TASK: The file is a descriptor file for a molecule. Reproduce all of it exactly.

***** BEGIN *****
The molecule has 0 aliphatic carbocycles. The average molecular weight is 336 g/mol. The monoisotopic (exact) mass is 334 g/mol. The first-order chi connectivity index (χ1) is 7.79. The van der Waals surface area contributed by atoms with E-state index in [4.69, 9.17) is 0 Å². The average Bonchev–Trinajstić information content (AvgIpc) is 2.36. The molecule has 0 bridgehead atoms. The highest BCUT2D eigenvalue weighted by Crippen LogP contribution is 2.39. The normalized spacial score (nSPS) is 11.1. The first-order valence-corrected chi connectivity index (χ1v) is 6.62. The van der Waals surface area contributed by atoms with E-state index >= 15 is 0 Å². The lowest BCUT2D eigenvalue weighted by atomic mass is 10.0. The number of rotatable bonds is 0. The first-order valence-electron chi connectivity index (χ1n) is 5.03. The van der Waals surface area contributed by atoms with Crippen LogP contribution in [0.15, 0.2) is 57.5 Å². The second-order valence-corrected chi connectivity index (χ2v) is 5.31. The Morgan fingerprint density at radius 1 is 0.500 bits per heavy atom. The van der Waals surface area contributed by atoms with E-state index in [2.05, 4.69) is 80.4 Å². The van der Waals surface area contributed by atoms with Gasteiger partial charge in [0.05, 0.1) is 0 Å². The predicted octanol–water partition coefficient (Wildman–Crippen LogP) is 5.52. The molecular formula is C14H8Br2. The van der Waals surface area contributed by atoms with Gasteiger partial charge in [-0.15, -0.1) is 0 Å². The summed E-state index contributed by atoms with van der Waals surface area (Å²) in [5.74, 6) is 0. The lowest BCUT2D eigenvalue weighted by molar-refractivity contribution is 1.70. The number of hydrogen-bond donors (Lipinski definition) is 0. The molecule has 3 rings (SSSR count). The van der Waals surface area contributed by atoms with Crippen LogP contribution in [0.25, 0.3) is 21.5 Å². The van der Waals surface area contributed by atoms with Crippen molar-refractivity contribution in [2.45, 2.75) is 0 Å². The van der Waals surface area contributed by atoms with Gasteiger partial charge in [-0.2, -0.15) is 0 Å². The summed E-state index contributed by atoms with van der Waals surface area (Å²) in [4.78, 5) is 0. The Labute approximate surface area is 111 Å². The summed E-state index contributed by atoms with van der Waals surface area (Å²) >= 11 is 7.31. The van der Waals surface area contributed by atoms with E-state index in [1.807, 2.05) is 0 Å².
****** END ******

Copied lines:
The molecule has 0 aliphatic carbocycles. The average molecular weight is 336 g/mol. The monoisotopic (exact) mass is 334 g/mol. The first-order chi connectivity index (χ1) is 7.79. The van der Waals surface area contributed by atoms with E-state index in [4.69, 9.17) is 0 Å². The average Bonchev–Trinajstić information content (AvgIpc) is 2.36. The molecule has 0 bridgehead atoms. The highest BCUT2D eigenvalue weighted by Crippen LogP contribution is 2.39. The normalized spacial score (nSPS) is 11.1. The first-order valence-corrected chi connectivity index (χ1v) is 6.62. The van der Waals surface area contributed by atoms with E-state index >= 15 is 0 Å². The lowest BCUT2D eigenvalue weighted by atomic mass is 10.0. The number of rotatable bonds is 0. The first-order valence-electron chi connectivity index (χ1n) is 5.03. The van der Waals surface area contributed by atoms with Crippen LogP contribution in [0.15, 0.2) is 57.5 Å². The second-order valence-corrected chi connectivity index (χ2v) is 5.31. The Morgan fingerprint density at radius 1 is 0.500 bits per heavy atom. The van der Waals surface area contributed by atoms with E-state index in [2.05, 4.69) is 80.4 Å². The van der Waals surface area contributed by atoms with Gasteiger partial charge in [0.05, 0.1) is 0 Å². The predicted octanol–water partition coefficient (Wildman–Crippen LogP) is 5.52. The molecular formula is C14H8Br2. The van der Waals surface area contributed by atoms with Gasteiger partial charge in [-0.15, -0.1) is 0 Å². The summed E-state index contributed by atoms with van der Waals surface area (Å²) in [5.74, 6) is 0. The lowest BCUT2D eigenvalue weighted by molar-refractivity contribution is 1.70. The number of hydrogen-bond donors (Lipinski definition) is 0. The molecule has 3 rings (SSSR count). The van der Waals surface area contributed by atoms with Crippen LogP contribution in [0.25, 0.3) is 21.5 Å². The van der Waals surface area contributed by atoms with Crippen molar-refractivity contribution in [2.45, 2.75) is 0 Å². The van der Waals surface area contributed by atoms with Gasteiger partial charge in [-0.2, -0.15) is 0 Å². The summed E-state index contributed by atoms with van der Waals surface area (Å²) in [4.78, 5) is 0. The Labute approximate surface area is 111 Å². The summed E-state index contributed by atoms with van der Waals surface area (Å²) >= 11 is 7.31. The van der Waals surface area contributed by atoms with E-state index in [1.807, 2.05) is 0 Å².